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Subsidence: insurance, causes and cures

If your home suffers from subsidence, you could find yourself facing a costly repair bill or having to claim on your home insurance policy.

But with a little preparation and knowledge, you might be able to stop the problem before it starts. Here’s what you need to know.

A model house sinks into sand  
 

What is subsidence?

Subsidence is when the ground beneath your house starts to sink. This causes parts of your house to sink, too, creating misaligned walls, cracks, and damage to the building.

 

What causes subsidence?

The two main causes of subsidence are either too much or too little moisture in the soil beneath your home’s foundations. 

There are many different risk factors that can increase the chance of subsidence in a home. They include the following: 

Nearby trees and shrubs

If there are trees and shrubs close to your home, their roots can suck up any moisture in the soil. This could cause the soil to dry up, crack, and sink. 

Leaking drains and burst pipes 

Too much water in the soil around your home, from leaks or burst pipes, can cause it to wash away and sink.

Mining

If your house is built over an old mine or near an old quarry, the ground beneath could be structurally unsound.

Periods of intense weather 

Flash flooding or summer droughts might change the moisture levels in soil. Clay soil is particularly vulnerable to subsidence, as it’s sensitive to moisture. This makes it expand when wet and contract when dry – not ideal with unpredictable British weather.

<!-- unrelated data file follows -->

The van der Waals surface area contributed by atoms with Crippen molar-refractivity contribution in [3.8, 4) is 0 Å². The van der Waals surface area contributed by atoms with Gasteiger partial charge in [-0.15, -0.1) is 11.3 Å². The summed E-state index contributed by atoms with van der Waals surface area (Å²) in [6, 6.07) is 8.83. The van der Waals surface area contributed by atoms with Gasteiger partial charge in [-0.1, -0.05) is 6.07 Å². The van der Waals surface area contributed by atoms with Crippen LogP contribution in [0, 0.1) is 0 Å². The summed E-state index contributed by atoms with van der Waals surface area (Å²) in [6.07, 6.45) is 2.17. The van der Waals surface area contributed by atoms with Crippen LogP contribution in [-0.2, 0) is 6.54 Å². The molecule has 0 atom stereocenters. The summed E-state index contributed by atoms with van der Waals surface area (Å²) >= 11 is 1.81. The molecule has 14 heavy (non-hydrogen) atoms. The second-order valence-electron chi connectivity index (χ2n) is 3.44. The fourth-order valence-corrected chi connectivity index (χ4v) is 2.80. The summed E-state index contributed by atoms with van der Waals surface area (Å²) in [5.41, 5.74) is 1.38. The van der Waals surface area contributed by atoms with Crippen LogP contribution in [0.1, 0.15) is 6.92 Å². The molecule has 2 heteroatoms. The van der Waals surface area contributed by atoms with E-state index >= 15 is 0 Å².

The age of your property

Subsidence is more common in Victorian and Edwardian houses as their foundations are shallower than the UK minimum (1 metre). As such, they’re more at risk of damage.

Clay

Subsidence is more common in areas with clay-rich soil, like much of south-east Britain. The Subsidence Support website has a useful map of areas at risk of subsidence

You can check current subsidence claims on the Coal Authority’s website.

 

What does subsidence insurance cover?

Most home insurance policies should have some cover for subsidence. There could be exclusions, though, especially if your property has fallen victim to subsidence in the past.

Policies with subsidence insurance might cover:

As with any home insurance claim, you’d likely have an excess to pay before you’d get any payout.

Although insurance companies offer cover for subsidence-related damage, the scale of the repairs can often leave you facing an excess of up to £1,000.

Compare home insurance quotes

 

How long do you have to declare that subsidence exists in your property?

There’s no limit on how long you have to declare subsidence in your property. No matter the time frame, If it’s been affected by subsidence in the past, you have to tell an estate agent or buyer about it. This is especially true if you've made an insurance claim for subsidence.

 

How much does subsidence devalue a property?

It depends on a few factors:

  • The level of subsidence
  • When it happened
  • What action was taken
  • The state of the property.

However, the subsidence factor risks knocking off 10- 20% off the asking price, on average. 

 

What does subsidence look like?

Subsidence comes in many forms and there are lots of different signs to show it’s happening in your home. If you’re concerned about dealing with subsidence, the first thing to do is check you have it and the extent of the damage.

Cracks in a wall are one of the most common signs of subsidence. But they could also be the natural swelling/shrinking of your home’s walls in response to temperature. 

A cracked wall caused by subsidence

Exterior or interior subsidence cracks could also be the house settling into its foundations and naturally sinking down a little - this is more common in new build houses under 10 years old. 

You can also often find settlement cracks after extension work has been completed.

Other common examples of subsidence include the following:

  • Sudden cracks along your walls
  • Cracks that are visible on the outside and inside of your home
  • Doors and windows sticking for no apparent reason